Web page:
There were many reasons why I started my series of river crossings over the Thames. Partly it was a great way to see the city I live in. Also, as a film maker, it was great to discover potential locations to film at. But the main reason was to make me get off the computer and get away from the film making. Most, hey, all of my spare time is spent making films. By exploring the river once a month I would have to tear myself away from the lonely art of film making and out to get some fresh air. At least once a month.
This month, it has been a real pain to actually explore the river. Yep, for any regular readers, you may have noticed the blog output being exceedingly thin on the ground. And that is simply due to the lack of time that I have had. So making my way to the river and back just to take a few photos was not that high up on my list of priorities.
Nevertheless, I had made a pledge to myself and to this blog. Once a month I would explore each of London's river crossings.
Chiswick was opened on the same day as Hampton Court and Twickenham Bridge and like both of those bridges was built as a result of the car boom of the 1930's. This grand structure of reinforced concrete clad with portland stone is a simple but elegant way to cross the river. And at 40mph, it ties with Twickenham Bridge as one of the fastest ways that you can legally hop over the Thames.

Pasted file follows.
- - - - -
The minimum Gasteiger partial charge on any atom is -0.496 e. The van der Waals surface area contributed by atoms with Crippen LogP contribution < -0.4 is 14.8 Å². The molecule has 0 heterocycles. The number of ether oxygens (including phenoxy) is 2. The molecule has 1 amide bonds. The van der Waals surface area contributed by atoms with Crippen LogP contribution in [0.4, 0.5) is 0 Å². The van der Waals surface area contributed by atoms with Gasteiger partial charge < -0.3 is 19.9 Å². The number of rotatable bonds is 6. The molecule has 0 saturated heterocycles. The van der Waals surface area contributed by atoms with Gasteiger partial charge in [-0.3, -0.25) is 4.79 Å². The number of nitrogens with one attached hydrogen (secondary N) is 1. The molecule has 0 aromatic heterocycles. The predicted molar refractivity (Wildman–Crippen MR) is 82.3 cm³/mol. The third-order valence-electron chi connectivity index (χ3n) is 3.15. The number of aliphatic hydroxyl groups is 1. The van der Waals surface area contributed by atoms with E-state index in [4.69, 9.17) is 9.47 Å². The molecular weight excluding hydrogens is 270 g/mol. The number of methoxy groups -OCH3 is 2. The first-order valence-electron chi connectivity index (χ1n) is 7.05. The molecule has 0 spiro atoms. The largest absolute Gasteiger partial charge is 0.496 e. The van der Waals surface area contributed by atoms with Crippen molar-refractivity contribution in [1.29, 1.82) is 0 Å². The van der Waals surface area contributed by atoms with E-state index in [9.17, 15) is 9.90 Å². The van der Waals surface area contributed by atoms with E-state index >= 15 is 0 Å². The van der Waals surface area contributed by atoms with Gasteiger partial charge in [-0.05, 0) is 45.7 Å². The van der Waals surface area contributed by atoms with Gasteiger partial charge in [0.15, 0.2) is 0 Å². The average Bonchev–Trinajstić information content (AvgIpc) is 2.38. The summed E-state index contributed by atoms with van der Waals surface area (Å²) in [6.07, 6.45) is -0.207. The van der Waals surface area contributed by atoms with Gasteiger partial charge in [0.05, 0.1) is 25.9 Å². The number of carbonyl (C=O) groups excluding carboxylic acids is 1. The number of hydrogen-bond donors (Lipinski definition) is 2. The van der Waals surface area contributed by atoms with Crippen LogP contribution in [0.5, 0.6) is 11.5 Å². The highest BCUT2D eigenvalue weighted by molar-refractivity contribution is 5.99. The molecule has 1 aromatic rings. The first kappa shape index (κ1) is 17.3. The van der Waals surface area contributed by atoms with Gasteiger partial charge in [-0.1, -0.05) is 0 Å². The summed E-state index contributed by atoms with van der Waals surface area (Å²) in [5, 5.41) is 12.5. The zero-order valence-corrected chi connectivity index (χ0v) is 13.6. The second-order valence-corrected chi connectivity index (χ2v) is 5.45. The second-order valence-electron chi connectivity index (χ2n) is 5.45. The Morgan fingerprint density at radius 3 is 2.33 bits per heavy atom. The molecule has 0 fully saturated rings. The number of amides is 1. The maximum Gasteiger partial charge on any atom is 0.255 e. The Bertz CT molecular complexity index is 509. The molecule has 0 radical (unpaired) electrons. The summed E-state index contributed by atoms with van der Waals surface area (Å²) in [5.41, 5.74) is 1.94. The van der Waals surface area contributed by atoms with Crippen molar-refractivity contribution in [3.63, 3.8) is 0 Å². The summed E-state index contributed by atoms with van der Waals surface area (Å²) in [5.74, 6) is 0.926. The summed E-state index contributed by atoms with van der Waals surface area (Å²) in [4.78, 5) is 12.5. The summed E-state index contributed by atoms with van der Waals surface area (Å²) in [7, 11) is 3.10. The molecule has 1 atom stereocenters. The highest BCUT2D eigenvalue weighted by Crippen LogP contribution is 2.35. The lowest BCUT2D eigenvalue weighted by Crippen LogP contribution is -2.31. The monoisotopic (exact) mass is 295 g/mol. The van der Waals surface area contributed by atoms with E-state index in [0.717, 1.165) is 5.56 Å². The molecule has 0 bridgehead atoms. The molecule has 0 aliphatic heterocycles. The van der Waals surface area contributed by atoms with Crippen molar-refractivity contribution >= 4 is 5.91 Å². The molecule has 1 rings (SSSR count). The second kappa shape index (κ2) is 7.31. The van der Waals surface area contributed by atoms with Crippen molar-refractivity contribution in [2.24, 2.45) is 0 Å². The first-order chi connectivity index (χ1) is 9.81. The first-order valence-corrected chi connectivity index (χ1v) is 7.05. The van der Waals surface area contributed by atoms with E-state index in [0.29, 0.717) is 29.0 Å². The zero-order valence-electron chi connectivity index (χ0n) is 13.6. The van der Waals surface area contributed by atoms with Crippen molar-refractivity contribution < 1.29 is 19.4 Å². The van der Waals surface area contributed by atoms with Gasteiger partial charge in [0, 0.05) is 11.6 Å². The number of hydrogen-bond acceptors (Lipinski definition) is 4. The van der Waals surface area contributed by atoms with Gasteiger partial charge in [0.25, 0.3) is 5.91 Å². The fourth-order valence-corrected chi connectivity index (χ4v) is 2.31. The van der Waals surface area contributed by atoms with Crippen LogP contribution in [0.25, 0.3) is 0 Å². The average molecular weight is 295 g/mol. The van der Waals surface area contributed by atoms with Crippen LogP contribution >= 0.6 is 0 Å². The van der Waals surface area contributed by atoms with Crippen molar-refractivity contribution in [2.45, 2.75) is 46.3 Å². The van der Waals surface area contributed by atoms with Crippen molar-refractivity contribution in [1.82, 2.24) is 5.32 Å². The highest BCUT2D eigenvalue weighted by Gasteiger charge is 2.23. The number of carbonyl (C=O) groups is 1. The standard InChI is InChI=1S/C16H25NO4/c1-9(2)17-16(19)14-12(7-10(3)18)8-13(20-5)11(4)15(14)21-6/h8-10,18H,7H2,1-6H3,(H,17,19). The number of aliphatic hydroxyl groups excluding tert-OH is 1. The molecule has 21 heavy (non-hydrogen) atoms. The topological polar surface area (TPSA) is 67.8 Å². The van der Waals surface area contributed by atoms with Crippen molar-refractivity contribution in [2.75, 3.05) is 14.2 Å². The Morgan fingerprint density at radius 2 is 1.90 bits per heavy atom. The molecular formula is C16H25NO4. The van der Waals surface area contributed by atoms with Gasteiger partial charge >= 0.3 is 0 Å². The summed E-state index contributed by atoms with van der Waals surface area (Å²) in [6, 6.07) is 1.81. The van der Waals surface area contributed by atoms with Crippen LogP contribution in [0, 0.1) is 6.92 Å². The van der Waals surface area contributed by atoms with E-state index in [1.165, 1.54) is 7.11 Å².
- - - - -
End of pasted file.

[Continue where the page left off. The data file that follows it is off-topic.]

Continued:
I have crossed Chiswick many times by car, but this was the first time I had ever attempted a foot crossing. Not surprising, it is on a bend in the river, surrounded by parkland. In other words, great for driving on, but lousy to walk across. Even the Thames cycle route ignores it, preferring the crossings of Kew and Barnes:
Chiswick represents a borderline in London's development, reflecting the technology available and the aspirations of the time. West of Chiswick is suburban London. These are the parts of London that expanded in the inter-war years. Driven by suburban developments and the increasing mobility provided by the internal combustion engine.
However, to the east of Chiswick Bridge lies the London of the Victorian era. Driven by iron, steel and brick rather than concrete. Where the bicycle and the train ruled rather than the tram and the car. From here we get to see the 'Classical London' along with gas lit lamps and pea-soupers. This is the London of Dickens, of Sir Arthur Conan Doyle. The London that tourists want to see and the London that is familiar to bumpkins. So while we leave behind our suburban delights, we get to take a look at a more densely packed out city. A city, slowly becoming more 24 hour, a lot more cosmopolitan and a lot more fun.
Getting there and away: Only one bus crosses the river at Chiswick and that is the 190 running between Richmond and West Brompton. Routes 419, R68 and the N22 also pass close to the south bank of the bridge. Other than that, it is a serene 3/4 mile walk upstream from Barnes Bridge (National Rail).